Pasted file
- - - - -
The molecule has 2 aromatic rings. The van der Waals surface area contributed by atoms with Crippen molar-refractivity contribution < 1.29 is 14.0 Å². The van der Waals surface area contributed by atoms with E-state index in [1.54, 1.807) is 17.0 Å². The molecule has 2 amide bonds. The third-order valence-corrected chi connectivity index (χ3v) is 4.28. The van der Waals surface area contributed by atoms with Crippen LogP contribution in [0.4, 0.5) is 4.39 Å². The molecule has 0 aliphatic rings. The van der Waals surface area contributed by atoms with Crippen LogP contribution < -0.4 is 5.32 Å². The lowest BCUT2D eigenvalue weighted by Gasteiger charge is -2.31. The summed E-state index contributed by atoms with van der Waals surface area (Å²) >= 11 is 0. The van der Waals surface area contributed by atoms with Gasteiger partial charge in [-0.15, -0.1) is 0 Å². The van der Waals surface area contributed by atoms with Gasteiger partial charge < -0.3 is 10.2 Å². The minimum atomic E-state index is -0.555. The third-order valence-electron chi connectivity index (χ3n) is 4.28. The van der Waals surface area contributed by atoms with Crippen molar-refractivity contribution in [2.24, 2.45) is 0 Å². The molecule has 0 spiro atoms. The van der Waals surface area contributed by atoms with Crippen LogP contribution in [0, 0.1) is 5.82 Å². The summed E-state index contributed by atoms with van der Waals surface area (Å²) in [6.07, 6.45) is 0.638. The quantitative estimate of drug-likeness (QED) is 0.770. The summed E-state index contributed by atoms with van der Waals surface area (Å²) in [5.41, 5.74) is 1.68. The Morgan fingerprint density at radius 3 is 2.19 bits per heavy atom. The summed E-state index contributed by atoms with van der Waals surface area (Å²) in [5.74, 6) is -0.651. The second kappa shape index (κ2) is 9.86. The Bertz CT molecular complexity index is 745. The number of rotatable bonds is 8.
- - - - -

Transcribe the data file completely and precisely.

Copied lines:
The molecule has 2 aromatic rings. The van der Waals surface area contributed by atoms with Crippen molar-refractivity contribution < 1.29 is 14.0 Å². The van der Waals surface area contributed by atoms with E-state index in [1.54, 1.807) is 17.0 Å². The molecule has 2 amide bonds. The third-order valence-corrected chi connectivity index (χ3v) is 4.28. The van der Waals surface area contributed by atoms with Crippen LogP contribution in [0.4, 0.5) is 4.39 Å². The molecule has 0 aliphatic rings. The van der Waals surface area contributed by atoms with Crippen LogP contribution < -0.4 is 5.32 Å². The lowest BCUT2D eigenvalue weighted by Gasteiger charge is -2.31. The summed E-state index contributed by atoms with van der Waals surface area (Å²) >= 11 is 0. The van der Waals surface area contributed by atoms with Gasteiger partial charge in [-0.15, -0.1) is 0 Å². The van der Waals surface area contributed by atoms with Gasteiger partial charge < -0.3 is 10.2 Å². The minimum atomic E-state index is -0.555. The third-order valence-electron chi connectivity index (χ3n) is 4.28. The van der Waals surface area contributed by atoms with Crippen molar-refractivity contribution in [2.24, 2.45) is 0 Å². The molecule has 0 spiro atoms. The van der Waals surface area contributed by atoms with Crippen LogP contribution in [0, 0.1) is 5.82 Å². The summed E-state index contributed by atoms with van der Waals surface area (Å²) in [6.07, 6.45) is 0.638. The quantitative estimate of drug-likeness (QED) is 0.770. The summed E-state index contributed by atoms with van der Waals surface area (Å²) in [5.41, 5.74) is 1.68. The Morgan fingerprint density at radius 3 is 2.19 bits per heavy atom. The summed E-state index contributed by atoms with van der Waals surface area (Å²) in [5.74, 6) is -0.651. The second kappa shape index (κ2) is 9.86. The Bertz CT molecular complexity index is 745. The number of rotatable bonds is 8.